The head of Vitol, the world‘s largest independent oil trader, has warned of a “systemic” shortage of diesel in Europe resulting from a potential disruption in Russian supplies, which could lead to fuel rationing.
Meanwhile, the head of one of the biggest commodities trading houses said shortages were a global problem.
Torbjorn Tornqvist, co-founder and chairman of the Geneva-based Gunvor Group, echoed the concerns of Russell Hardy, chief executive of Vitol, with estimates of up to 3 million barrels a day being lost to Russia. following the sanctions.
Business leaders were speaking at the FT Commodities Global Summit on Tuesday.
Vitol’s Hardy said the switch to greater diesel consumption over petrol on the continent had helped create fuel shortages.
“The thing on everyone’s mind will be the supply of diesel. Europe imports around half of its diesel from Russia and around half of its diesel from the Middle East,” said the Swiss-based Vitol boss. “This systemic shortage of diesel is there.”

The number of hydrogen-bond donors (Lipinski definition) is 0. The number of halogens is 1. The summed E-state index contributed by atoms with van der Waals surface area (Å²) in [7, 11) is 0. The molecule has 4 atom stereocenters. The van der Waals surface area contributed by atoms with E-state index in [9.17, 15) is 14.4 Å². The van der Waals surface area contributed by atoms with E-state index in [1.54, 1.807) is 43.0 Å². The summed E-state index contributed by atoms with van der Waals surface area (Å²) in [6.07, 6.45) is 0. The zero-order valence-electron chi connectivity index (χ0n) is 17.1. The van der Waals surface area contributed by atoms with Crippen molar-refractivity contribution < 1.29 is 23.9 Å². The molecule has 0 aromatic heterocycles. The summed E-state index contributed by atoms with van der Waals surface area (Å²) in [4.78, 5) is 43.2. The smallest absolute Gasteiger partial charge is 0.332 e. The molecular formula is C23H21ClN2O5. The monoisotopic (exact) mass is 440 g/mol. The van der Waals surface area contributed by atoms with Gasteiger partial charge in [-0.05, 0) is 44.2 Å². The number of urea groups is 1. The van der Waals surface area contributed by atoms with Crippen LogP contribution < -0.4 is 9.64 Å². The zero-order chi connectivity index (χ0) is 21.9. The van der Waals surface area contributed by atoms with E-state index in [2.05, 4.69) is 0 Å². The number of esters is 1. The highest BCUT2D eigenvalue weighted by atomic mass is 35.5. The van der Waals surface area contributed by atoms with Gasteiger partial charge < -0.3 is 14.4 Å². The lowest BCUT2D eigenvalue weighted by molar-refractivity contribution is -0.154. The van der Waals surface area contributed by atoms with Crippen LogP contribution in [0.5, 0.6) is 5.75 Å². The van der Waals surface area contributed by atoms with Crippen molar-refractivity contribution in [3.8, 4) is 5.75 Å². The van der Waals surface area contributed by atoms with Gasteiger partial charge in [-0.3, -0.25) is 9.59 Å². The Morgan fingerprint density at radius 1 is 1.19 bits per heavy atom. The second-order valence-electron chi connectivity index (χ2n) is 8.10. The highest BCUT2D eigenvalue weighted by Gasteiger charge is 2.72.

Törnqvist added: “Diesel is not just a European problem, it is a global problem. It really is.”
Hardy said refineries could increase diesel production in response to higher prices at the expense of other petroleum-derived products to bolster supply, but acknowledged rationing was a possibility.
As diesel shipments continue to roll out of Russia, ship brokers have predicted supplies from refineries in the Middle East, India and the U.S. Gulf will rush in to fill the void left by lower exports. of Russian diesel to Europe. Even East Asian refineries are considering exporting to Europe to take advantage of soaring diesel prices.
The UK, which depends on Russia for 18% of its diesel consumption compared to 8% of the country’s total crude oil demand, has pledged to phase out Russian oil and its products by the end of the year.
Pump prices for diesel in Britain jumped 40% year on year to their highest level on record at 176.76p per litre, according to car services group RAC.